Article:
Governor Signs Unemployment Compensation Reform Bill – Opponents Fear the Worst
Governor Tom Corbett has signed Senate Bill 1310, which will allow the state to sell as much as $4.5 billion in bonds to pay off its $3.87 billion debt to the federal government plus interest. It also limits eligibility for unemployment benefits to reduce spending. Some opponents have called the bill an attempt by the governor and the legislature to chip away at the unemployment system.
"On one side we do see the need for a bond issue, but to tie the bond issue to a number of system changes, permanent system changes that have been lobbied by the Chamber of Commerce for many years, is unconscionable," said Antonio Lodico, co-chair of the Mon Valley Unemployed Committee.
The bill aims to save about $276 million a year by limiting benefits for people who make the majority of their annual income over the course of a few months, such as construction workers, but Lodico said this is unfair.
"Certain industry groups who, by nature, attempt to work year-round, but many time have situations in which they have three or four very very strong months of work, then the rest of the year they take work where they can, a lot of those folks who get by on unemployment in those situations are now going to be cut off," he said.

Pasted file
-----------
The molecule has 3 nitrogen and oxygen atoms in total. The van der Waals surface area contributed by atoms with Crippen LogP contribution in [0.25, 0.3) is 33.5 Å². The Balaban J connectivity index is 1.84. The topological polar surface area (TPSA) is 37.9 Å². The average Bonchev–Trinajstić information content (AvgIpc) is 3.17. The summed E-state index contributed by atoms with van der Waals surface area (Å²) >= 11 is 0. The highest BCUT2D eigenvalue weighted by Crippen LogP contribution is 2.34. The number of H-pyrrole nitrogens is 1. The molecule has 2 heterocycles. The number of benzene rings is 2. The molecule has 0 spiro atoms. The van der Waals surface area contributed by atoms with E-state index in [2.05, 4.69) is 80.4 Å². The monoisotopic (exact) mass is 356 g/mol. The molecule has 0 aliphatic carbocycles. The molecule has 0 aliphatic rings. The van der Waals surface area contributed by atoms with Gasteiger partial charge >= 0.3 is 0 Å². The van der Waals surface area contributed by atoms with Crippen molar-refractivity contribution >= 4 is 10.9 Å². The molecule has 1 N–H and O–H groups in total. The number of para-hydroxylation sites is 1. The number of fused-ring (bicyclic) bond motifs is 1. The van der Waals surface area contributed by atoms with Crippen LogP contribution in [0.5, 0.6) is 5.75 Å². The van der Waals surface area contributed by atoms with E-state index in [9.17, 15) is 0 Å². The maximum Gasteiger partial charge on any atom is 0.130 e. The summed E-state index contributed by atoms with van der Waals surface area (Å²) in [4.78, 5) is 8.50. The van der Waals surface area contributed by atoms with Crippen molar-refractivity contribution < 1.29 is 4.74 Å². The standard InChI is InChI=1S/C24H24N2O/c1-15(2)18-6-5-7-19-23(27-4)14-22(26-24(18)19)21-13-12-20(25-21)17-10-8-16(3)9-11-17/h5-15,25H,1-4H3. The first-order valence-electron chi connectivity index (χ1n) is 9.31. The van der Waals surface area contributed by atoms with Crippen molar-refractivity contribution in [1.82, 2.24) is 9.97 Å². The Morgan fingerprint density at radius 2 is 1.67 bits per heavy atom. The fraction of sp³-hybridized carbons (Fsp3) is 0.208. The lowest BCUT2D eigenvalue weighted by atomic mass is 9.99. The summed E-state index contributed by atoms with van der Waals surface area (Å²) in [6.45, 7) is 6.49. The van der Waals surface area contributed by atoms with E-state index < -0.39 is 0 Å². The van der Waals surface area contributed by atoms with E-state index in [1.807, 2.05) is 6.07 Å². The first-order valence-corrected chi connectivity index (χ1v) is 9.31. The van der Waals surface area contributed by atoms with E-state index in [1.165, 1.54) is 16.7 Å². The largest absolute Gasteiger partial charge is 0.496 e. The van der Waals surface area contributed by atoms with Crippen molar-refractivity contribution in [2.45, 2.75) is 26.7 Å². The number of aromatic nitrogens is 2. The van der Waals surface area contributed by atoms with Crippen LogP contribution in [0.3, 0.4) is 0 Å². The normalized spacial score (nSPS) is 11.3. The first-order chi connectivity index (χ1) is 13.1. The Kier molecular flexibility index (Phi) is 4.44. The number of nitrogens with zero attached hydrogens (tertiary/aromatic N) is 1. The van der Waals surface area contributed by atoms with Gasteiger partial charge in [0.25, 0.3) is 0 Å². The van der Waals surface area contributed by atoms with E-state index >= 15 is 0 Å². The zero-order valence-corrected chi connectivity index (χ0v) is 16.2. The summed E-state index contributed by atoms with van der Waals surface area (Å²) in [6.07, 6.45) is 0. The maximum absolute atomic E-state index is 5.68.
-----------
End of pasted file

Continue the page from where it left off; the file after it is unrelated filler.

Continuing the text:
Governor Corbett said the changes to unemployment compensation will mean more jobs for Pennsylvanians. "I'm pleased that we've made this important step toward putting Pennsylvania's financial house in order," he said, "this bill protects our workers while taking away a burden that has slowed job growth and investment."
Specifically, Corbett said the new law will:
- Refinance the UC Trust Fund debt by issuing bonds at a low, fixed rate.
- Reform employer taxes by increasing the taxable wage base from $8,000 to $10,000 and lowering the State Adjustment Factor.
- Modernize benefit eligibility by increasing the base-year wage requirement from an average of 37 percent outside the high quarter to at least 49.5 percent. This change will not affect any current claimants, and will affect less than 10 percent of all claimants when the law goes into effect in January 2013.
- Use 5 percent of employee taxes collected to establish a re-employment Fund for training initiatives to help jobless Pennsylvanians return to work.
Lodico said the fear is that those most in need of unemployment benefits will be left in the cold, and added people can't return to work if the jobs aren't there.
"Right now, I mean, we're still close to four people looking for every job that's out there," he said, "it's not like there's this magical jobs fairy that's going to come and appear and give all of these people jobs now, the jobs aren't there, I mean we're still in a major jobs crisis in this country and in the state."